6 February 2020 by Stephen Ng –
And he entered the synagogue and continued speaking out boldly for three months, reasoning and persuading them about the kingdom of God. But when some were becoming hardened and disobedient, speaking evil of the Way before the people, he withdrew from them and took away the disciples, reasoning daily in the school of Tyrannus. This took place for two years, so that all who lived in Asia heard the word of the Lord, both Jews and Greeks.
Paul was at Ephesus. His apologetics did not resonate with the people of Ephesus. They were steep in the worship of the great Artemis, whose image fell from heaven. Ephesus was, in fact, the guardian city of the temple of Artemis.
After he felt that people were hardening their hearts to the gospel that he was preaching, Paul decided that he would spend time training the disciples who would eventually become the pillars of the Ephesian church. For two years, we are told that Paul spent at the school of Tyrannus, “reasoning daily” with the disciples, obviously training them to be disciple-makers.
Paul’s example is emulated when Professor Dr. Paul Cheng Chai Liou decided to use Paul’s strategy in discipleship leading to the establishment of Tyrannus Online Seminary.
According to Professor Cheng, the online seminary “is an innovative online approach to train future church leaders in this region, which includes Malaysia and other ASEAN countries and beyond.”
Professor Cheng envisaged that the impact of urbanization in Asia will make it harder for seminary students to live and study full-time for three years at a traditional seminary. “The future of theological education is headed towards an online model,” he said, during an interview with Christianity Malaysia.
The professor adjunct to University Tun Razak has dedicated the last lap of his life – in fact, all his energy and resources he has left – to build Tyrannus to become an online seminary to train pastors and church leaders in Malaysia as well as all over Asia.
Besides having a Bachelor of Business (1990) from University of Southern Queensland, Master of Business Administration (1991) from Oklahoma City University, and Doctor of Commercial Sciences (1996) from Oklahoma City University, Professor Cheng also has two more feathers added to his hat, when he received his Graduate Diploma of Theology from the University of Auckland in 2012 and later completed his Master of Theology in New Testament with Laidlaw Graduate School of Theology, New Zealand in 2016.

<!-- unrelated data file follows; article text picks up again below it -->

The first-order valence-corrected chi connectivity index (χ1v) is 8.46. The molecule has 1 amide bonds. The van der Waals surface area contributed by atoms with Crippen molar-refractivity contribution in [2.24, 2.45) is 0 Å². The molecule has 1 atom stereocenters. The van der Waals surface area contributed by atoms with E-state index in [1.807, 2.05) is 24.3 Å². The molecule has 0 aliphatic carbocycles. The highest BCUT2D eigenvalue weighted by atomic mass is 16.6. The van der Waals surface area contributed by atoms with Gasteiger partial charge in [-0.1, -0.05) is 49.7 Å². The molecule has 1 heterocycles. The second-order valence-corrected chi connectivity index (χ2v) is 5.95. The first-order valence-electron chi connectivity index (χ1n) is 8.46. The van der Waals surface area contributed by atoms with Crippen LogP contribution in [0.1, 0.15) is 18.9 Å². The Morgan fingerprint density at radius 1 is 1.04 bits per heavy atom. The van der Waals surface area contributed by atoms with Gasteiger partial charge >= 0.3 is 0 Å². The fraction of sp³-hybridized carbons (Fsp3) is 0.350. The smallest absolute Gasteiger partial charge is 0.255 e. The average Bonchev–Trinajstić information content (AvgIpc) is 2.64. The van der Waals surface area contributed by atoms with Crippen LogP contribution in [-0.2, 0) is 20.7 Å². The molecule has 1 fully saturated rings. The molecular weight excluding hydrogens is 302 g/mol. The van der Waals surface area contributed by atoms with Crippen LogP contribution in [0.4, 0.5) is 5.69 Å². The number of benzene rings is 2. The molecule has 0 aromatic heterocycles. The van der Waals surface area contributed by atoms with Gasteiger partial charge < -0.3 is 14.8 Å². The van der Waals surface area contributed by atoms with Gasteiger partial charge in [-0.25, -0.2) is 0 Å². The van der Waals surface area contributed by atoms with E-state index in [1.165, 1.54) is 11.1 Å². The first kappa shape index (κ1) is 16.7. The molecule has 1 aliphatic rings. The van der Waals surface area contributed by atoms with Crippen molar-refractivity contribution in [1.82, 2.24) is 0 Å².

He also holds a Doctor of Business Administration (2007) from the University of Newcastle, Australia, besides being a member of a number of organisations including MIA, MICPA, MIM, MNCC, CPA Australia, CTIM, CIMA UK, and IIA Malaysia. He is a Senior Independent non-executive director of PeterLabs Holdings Berhad, a company listed in Bursa Malaysia.
Professor Cheng has spent well over two decades to develop the largest home-grown accounting firm in Malaysia, Cheng & Co before he decided to launch into Tyrannus Online Seminary. He is also an approved company auditor, chartered accountant, tax consultant, and New Testament scholar. He is the founder and currently the senior partner of Cheng & Co, a chartered accountants firm established in 1993.
“Currently, Tyrannus is preparing for Asia Theological Association accreditation this year,” he said. “Both Dr. Theresa Lua, General Secretary of ATA and Dr. Jonathan Ro, Associate Accreditation Secretary of ATA have visited us as part of the accreditation process.”
The seminary is also in the midst of forming strategic partnerships with the seminaries to deliver good theological training using Tyrannus as their online partner. A number of the programmes have been taught for the past two years.
“We have big plans to make theological education accessible to the ordinary people,” Professor Cheng said. “A number of our local pastors have Master of Divinity or Master of Theology. They can teach our Bachelor’s programmes within their own neighbourhood, while pastors with a Bachelor of Theology degree can teach Certificate level theology to their members. This also allows these pastors to refresh their understanding of theology while they prepare their lay leaders. It can also be a good source of income for the underpaid pastors.”
|Share The Good News|